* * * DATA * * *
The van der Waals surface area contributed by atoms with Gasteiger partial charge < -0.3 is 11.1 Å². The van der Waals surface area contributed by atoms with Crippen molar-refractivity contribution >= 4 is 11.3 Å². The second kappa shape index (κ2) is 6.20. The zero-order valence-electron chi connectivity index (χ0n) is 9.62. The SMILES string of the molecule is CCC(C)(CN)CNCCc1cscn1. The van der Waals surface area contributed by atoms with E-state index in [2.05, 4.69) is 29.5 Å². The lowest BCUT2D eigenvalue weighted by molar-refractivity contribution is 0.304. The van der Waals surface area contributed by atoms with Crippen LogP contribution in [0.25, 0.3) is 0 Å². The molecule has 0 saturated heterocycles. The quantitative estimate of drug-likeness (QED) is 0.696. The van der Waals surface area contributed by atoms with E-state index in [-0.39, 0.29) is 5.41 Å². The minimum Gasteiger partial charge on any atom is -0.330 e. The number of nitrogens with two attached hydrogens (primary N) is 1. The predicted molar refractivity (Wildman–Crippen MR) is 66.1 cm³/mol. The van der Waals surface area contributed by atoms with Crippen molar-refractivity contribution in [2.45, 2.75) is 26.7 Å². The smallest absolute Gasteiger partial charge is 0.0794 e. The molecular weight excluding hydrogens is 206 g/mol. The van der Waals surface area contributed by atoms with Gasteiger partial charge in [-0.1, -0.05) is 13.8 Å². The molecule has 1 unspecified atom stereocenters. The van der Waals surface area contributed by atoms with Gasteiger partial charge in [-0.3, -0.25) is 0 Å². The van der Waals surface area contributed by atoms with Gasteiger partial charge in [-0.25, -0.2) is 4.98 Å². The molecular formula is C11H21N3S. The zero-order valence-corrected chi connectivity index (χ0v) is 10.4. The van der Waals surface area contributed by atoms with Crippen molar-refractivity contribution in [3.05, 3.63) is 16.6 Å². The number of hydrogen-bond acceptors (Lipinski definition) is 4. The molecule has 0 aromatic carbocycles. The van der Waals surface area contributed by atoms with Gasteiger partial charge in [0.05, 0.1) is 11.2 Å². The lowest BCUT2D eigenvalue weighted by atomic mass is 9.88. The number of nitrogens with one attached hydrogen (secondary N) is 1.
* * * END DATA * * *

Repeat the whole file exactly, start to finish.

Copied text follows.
The van der Waals surface area contributed by atoms with Gasteiger partial charge < -0.3 is 11.1 Å². The van der Waals surface area contributed by atoms with Crippen molar-refractivity contribution >= 4 is 11.3 Å². The second kappa shape index (κ2) is 6.20. The zero-order valence-electron chi connectivity index (χ0n) is 9.62. The SMILES string of the molecule is CCC(C)(CN)CNCCc1cscn1. The van der Waals surface area contributed by atoms with E-state index in [2.05, 4.69) is 29.5 Å². The lowest BCUT2D eigenvalue weighted by molar-refractivity contribution is 0.304. The van der Waals surface area contributed by atoms with Crippen LogP contribution in [0.25, 0.3) is 0 Å². The molecule has 0 saturated heterocycles. The quantitative estimate of drug-likeness (QED) is 0.696. The van der Waals surface area contributed by atoms with E-state index in [-0.39, 0.29) is 5.41 Å². The minimum Gasteiger partial charge on any atom is -0.330 e. The number of nitrogens with two attached hydrogens (primary N) is 1. The predicted molar refractivity (Wildman–Crippen MR) is 66.1 cm³/mol. The van der Waals surface area contributed by atoms with Crippen molar-refractivity contribution in [2.45, 2.75) is 26.7 Å². The smallest absolute Gasteiger partial charge is 0.0794 e. The molecular weight excluding hydrogens is 206 g/mol. The van der Waals surface area contributed by atoms with Gasteiger partial charge in [-0.1, -0.05) is 13.8 Å². The molecule has 1 unspecified atom stereocenters. The van der Waals surface area contributed by atoms with Gasteiger partial charge in [-0.3, -0.25) is 0 Å². The van der Waals surface area contributed by atoms with Gasteiger partial charge in [-0.25, -0.2) is 4.98 Å². The molecular formula is C11H21N3S. The zero-order valence-corrected chi connectivity index (χ0v) is 10.4. The van der Waals surface area contributed by atoms with Crippen molar-refractivity contribution in [3.05, 3.63) is 16.6 Å². The number of hydrogen-bond acceptors (Lipinski definition) is 4. The molecule has 0 aromatic carbocycles. The van der Waals surface area contributed by atoms with Gasteiger partial charge in [0.05, 0.1) is 11.2 Å². The lowest BCUT2D eigenvalue weighted by atomic mass is 9.88. The number of nitrogens with one attached hydrogen (secondary N) is 1.